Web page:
Sticking points in Iran-EU nuclear talks: diplomats
VIENNA (AFP) Nov 08, 2004
Sticking points hampering a tentative agreement on getting Tehran to suspend uranium enrichment are over the length and extent of any halt, diplomats told AFP Monday, revealing first details from talks in Paris last week.
"The two sides agreed on Saturday on a provisional text, with some bracketed language," a Western diplomat said, referring to unresolved language over the two areas.
The diplomat said the first area was "over the scope of the suspension, with Iran rejecting the idea of suspending all uranium conversion work."
Uranium conversion makes the uranium gas needed for the enrichment process which makes nuclear fuel, but which can also be the raw material for atomic bombs.
The United States accuses Iran of secretly trying to develop nuclear weapons and wants the UN watchdog, the International Atomic Energy Agency, to take Iran before the UN Security Council when the IAEA meets in Vienna on November 25.
The IAEA is apparently holding up publication of a report on Iran until next week in order to have an eventual EU-Iranian agreement included in the text, a key document for the November 25 meeting, diplomats said.
Iran insists its nuclear program is a strictly peaceful one to generate electricity.
The 25-nation EU, led by Britain, France and Germany, has so far, in talks that started in October, said Iran must indefinitely and fully suspend uranium enrichment activities, but Iran insists its right to enrichment cannot be called into question.
Europe's three major powers are offering Iran nuclear technology, including access to nuclear fuel, increased trade and help with Tehran's regional security concerns if the Islamic republic halts enrichment, in an attempt to keep Iran from being taken to the Security Council, which could impose punishing sanctions.
Iran has agreed to suspend the making of the uranium hexafluoride gasthat is the actual feed for the enrichment process but "is not willing to suspend earlier stages," namely the making of yellowcake uranium ore and its next stage, UF4, which is a precursor to UF6, the Western diplomat said.
The second bracketed area is over the timing of the suspension, which the EU, represented by Britain, France and Germany in the talks, wants to be indefinite.
"Iran is pushing for a time-specific duration, namely six months," the diplomat said, but the European trio "refused and said the suspension must be maintained until a long-term agreement is reached" between Iran and the EU.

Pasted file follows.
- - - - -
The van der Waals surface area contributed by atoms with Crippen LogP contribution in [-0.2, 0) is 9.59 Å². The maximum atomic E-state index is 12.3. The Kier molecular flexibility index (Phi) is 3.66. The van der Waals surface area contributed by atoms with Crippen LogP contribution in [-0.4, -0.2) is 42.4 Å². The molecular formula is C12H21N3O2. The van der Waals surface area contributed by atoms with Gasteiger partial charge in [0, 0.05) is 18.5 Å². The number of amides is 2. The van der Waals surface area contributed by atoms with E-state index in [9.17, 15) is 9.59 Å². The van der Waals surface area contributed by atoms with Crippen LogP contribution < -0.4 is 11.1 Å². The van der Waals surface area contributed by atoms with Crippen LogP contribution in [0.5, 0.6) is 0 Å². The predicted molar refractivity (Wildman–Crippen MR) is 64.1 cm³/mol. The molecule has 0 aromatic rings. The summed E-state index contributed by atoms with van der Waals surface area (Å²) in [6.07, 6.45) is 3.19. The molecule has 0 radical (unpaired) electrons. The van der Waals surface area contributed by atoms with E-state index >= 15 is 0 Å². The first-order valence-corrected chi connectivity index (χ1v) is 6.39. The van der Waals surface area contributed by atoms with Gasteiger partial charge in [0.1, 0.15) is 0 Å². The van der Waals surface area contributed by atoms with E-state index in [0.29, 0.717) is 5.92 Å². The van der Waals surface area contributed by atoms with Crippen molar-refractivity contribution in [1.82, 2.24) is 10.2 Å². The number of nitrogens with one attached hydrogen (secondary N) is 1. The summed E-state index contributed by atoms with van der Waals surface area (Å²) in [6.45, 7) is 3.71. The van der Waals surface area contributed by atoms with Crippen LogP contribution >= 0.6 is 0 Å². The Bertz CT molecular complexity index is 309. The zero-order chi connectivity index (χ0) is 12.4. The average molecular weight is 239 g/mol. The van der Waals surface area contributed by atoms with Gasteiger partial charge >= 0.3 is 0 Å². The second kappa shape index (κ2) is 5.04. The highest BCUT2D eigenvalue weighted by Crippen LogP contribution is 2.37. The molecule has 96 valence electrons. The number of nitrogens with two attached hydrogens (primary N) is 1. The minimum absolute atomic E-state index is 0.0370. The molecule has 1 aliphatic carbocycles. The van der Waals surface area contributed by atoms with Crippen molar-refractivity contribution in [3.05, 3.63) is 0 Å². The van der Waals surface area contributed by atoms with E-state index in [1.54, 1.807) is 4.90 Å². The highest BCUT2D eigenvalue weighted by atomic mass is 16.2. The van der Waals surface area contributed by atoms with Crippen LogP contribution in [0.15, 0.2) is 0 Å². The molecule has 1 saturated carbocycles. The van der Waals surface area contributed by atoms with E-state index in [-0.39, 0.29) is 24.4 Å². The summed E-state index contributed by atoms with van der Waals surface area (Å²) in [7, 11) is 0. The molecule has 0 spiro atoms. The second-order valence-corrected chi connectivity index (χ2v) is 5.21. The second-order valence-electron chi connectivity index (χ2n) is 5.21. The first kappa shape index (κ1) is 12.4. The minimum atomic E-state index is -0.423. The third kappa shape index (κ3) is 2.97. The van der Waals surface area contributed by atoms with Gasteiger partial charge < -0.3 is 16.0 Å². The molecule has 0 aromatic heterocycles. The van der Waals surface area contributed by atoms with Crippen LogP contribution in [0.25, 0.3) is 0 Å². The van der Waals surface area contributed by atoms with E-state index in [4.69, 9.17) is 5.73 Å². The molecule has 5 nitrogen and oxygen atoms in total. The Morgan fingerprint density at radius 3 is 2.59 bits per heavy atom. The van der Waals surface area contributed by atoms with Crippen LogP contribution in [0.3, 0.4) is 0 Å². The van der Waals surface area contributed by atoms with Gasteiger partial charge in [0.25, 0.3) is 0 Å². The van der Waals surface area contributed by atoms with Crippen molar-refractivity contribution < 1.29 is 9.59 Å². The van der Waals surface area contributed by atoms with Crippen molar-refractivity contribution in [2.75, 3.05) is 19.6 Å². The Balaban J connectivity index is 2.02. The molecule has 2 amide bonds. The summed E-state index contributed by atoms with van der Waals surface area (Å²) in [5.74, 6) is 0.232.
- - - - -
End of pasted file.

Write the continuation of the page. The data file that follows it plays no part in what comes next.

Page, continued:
A second diplomat close to the talks said the European formula "is a clear-cut suspension, no doubt about it. It is tied to the (ongoing) talks and the talks are indefinite."
The first diplomat said Iran had tried in the talks Friday and Saturday in Paris to get a promise that the IAEA would end its almost two-year-old investigation into Tehran's nuclear program before Iran carried out a full suspension of uranium enrichment.
The Europeans rejected this outright, saying suspension must come first.
The United States insisted Monday that any nuclear accord with Iran must prevent the country from developing nuclear weapons and that it was in contact with its European allies over the preliminary agreement with Tehran.
"The international community is resolved not to allow Iran to develop nuclear weapons. And we are committed to pursuing this through peaceful diplomatic means and this is what we are continuing to do," White House spokesman Scott McClellan told reporters.
An Iranian negotiator, Hossein Moussavian, announced Sunday that Iranian and EU officials have reached a "preliminary agreement" and said this would be taken to the capitals of the four countries, and if the capitals approved it, "it will be announced officially."All rights reserved. © 2005 Agence France-Presse. Sections of the information displayed on this page (dispatches, photographs, logos) are protected by intellectual property rights owned by Agence France-Presse. As a consequence, you may not copy, reproduce, modify, transmit, publish, display or in any way commercially exploit any of the content of this section without the prior written consent of Agence France-Presse.